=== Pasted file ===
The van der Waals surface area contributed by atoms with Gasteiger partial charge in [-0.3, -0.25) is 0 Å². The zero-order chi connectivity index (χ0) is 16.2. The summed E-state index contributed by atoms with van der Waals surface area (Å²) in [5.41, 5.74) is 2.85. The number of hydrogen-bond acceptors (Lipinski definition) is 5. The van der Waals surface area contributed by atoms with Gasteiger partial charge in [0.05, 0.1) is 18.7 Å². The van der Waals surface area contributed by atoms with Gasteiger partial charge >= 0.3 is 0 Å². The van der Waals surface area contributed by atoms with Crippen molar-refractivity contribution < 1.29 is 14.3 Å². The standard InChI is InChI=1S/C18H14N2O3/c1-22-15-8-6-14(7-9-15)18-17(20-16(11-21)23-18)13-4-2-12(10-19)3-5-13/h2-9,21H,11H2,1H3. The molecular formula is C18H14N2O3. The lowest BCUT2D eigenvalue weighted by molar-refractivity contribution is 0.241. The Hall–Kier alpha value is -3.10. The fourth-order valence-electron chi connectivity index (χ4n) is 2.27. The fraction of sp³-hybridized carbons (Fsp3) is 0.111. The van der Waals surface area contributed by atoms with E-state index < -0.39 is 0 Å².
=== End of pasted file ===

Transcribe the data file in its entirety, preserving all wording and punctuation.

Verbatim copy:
The van der Waals surface area contributed by atoms with Gasteiger partial charge in [-0.3, -0.25) is 0 Å². The zero-order chi connectivity index (χ0) is 16.2. The summed E-state index contributed by atoms with van der Waals surface area (Å²) in [5.41, 5.74) is 2.85. The number of hydrogen-bond acceptors (Lipinski definition) is 5. The van der Waals surface area contributed by atoms with Gasteiger partial charge in [0.05, 0.1) is 18.7 Å². The van der Waals surface area contributed by atoms with Gasteiger partial charge >= 0.3 is 0 Å². The van der Waals surface area contributed by atoms with Crippen molar-refractivity contribution < 1.29 is 14.3 Å². The standard InChI is InChI=1S/C18H14N2O3/c1-22-15-8-6-14(7-9-15)18-17(20-16(11-21)23-18)13-4-2-12(10-19)3-5-13/h2-9,21H,11H2,1H3. The molecular formula is C18H14N2O3. The lowest BCUT2D eigenvalue weighted by molar-refractivity contribution is 0.241. The Hall–Kier alpha value is -3.10. The fourth-order valence-electron chi connectivity index (χ4n) is 2.27. The fraction of sp³-hybridized carbons (Fsp3) is 0.111. The van der Waals surface area contributed by atoms with E-state index < -0.39 is 0 Å².